Editorial: Oyster Bay formula failing

Oyster Bay plans to borrow $30 million to

Oyster Bay plans to borrow $30 million to address cash flow problems. Above, a view of Town Hall on March 26, 2012. Photo Credit: Nicole Bartoline

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Supervisor John Venditto says he wanted to have his cake and eat it, too. Now the Town of Oyster Bay is being eaten alive by its mounting debts.

He took over the town in 1998 and says he found infrastructure that hadn't been improved, or even maintained enough, to provide residents all they deserved. He now says you can put Oyster Bay's roads, parks and services up against those of any community on Long Island.

He's also proud that the town portion of taxes on his house, $1,067 in 1992, has only increased 30 percent, to $1,391, today. But inflation over that period has raised prices 80 percent. And municipalities, burdened with fast-rising health care, payroll and pension obligations, have seen their costs increase far faster than the world at large.

Put it all together and what have you got? A town that's seen eight bond-rating downgrades in the past few years, from the ultimate AAA down to a score just two levels above junk. A town that's run operating deficits for eight years. A town that's seen its debt increase to more than $800 million.

Oyster Bay owes about $8,000 per household. Compare that with Babylon, which owes $2,400 per household, or North Hempstead at $3,900.

Venditto is an optimist who believes in the future of Oyster Bay. He never thought the downturn that began in 2008 and cost municipalities so much revenue from depressed sales and mortgage recording taxes would impact town finances for so long. So, he did not cut spending or raise taxes fast enough or severely enough to deal with continued shortfalls in a budget that totaled $277 million this year. And his general opposition to development has failed to grow the tax base.

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Beyond cutting the tax revenue, the downturn has also depressed state aid to municipalities and made it tougher to get money out of Nassau County. For years the county paid the tuition for Oyster Bay students attending the Fashion Institute of Technology. Now Nassau is holding on to $14 million owed to Oyster Bay in sales tax proceeds against $7 million the county says the town owes in tuition.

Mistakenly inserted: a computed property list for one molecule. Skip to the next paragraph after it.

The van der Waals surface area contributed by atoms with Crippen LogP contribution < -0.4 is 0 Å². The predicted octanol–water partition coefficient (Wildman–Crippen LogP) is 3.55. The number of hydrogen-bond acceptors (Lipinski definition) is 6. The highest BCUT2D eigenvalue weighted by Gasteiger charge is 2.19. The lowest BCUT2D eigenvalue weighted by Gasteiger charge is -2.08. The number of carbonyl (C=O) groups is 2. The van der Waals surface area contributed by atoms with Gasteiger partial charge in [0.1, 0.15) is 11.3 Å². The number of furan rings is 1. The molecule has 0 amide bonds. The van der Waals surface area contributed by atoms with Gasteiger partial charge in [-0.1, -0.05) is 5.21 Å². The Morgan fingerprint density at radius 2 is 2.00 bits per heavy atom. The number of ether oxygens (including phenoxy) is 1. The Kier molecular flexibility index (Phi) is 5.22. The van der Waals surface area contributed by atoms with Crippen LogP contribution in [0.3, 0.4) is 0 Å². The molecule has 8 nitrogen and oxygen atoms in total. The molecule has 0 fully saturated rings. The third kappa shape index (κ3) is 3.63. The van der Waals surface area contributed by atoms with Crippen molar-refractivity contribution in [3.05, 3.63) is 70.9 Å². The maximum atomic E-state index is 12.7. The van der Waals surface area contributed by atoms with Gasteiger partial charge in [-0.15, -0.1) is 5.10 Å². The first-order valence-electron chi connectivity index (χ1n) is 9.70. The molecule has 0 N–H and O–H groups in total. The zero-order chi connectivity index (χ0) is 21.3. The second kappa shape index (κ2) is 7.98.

Venditto did get one gift. Last year, Oyster Bay got $30 million in a cushy deal that sold town land to developers and effectively ended the threat of a luxury shopping mall being built on the old Cerro Wire property. That money went fast. So did another $30 million borrowed to make payroll in July. Officials characterize that as normal borrowing in anticipation of tax revenue, and while such practices are standard, financially healthy municipalities don't skate so close to the edge. That worries ratings analysts and led to higher borrowing costs.

The town busted the state tax cap this year, with an 8 percent hike, and is considering doing it again next year. Although a buyout offer led to retirement for about 8 percent of the town's 1,200-person staff, and their replacement by cheaper workers, no wholesale staff cuts have been made. Venditto says he's ready to scrutinize expenses line-by-line, a solution thriftier town leaders embraced five years ago. He says he hasn't lost his desire to spend more to improve the town, but now lets his staff rein him in. He repeatedly says that "the town is still in control of its own destiny," which is true. But if he doesn't wield that control far more wisely, it may not be true much longer.


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